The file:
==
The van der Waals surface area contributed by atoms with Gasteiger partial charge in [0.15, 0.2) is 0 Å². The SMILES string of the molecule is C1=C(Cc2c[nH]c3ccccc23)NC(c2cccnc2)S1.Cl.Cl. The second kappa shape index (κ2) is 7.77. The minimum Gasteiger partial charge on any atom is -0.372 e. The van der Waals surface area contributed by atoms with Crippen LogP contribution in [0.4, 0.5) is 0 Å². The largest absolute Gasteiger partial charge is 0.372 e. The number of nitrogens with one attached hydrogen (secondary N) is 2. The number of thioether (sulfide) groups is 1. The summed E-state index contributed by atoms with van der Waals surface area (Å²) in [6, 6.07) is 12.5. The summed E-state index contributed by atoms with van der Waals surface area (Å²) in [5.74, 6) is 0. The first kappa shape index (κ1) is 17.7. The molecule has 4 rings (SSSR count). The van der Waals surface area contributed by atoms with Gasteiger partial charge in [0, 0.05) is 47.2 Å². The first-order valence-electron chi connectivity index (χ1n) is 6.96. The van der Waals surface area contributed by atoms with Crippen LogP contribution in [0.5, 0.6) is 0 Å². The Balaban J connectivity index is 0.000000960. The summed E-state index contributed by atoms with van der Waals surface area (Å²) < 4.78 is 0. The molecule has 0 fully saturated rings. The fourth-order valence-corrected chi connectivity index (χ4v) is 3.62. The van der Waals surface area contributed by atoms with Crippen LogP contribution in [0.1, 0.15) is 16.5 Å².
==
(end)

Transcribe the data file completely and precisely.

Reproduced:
The van der Waals surface area contributed by atoms with Gasteiger partial charge in [0.15, 0.2) is 0 Å². The SMILES string of the molecule is C1=C(Cc2c[nH]c3ccccc23)NC(c2cccnc2)S1.Cl.Cl. The second kappa shape index (κ2) is 7.77. The minimum Gasteiger partial charge on any atom is -0.372 e. The van der Waals surface area contributed by atoms with Crippen LogP contribution in [0.4, 0.5) is 0 Å². The largest absolute Gasteiger partial charge is 0.372 e. The number of nitrogens with one attached hydrogen (secondary N) is 2. The number of thioether (sulfide) groups is 1. The summed E-state index contributed by atoms with van der Waals surface area (Å²) in [6, 6.07) is 12.5. The summed E-state index contributed by atoms with van der Waals surface area (Å²) in [5.74, 6) is 0. The first kappa shape index (κ1) is 17.7. The molecule has 4 rings (SSSR count). The van der Waals surface area contributed by atoms with Gasteiger partial charge in [0, 0.05) is 47.2 Å². The first-order valence-electron chi connectivity index (χ1n) is 6.96. The van der Waals surface area contributed by atoms with Crippen LogP contribution in [0.5, 0.6) is 0 Å². The Balaban J connectivity index is 0.000000960. The summed E-state index contributed by atoms with van der Waals surface area (Å²) < 4.78 is 0. The molecule has 0 fully saturated rings. The fourth-order valence-corrected chi connectivity index (χ4v) is 3.62. The van der Waals surface area contributed by atoms with Crippen LogP contribution in [0.1, 0.15) is 16.5 Å².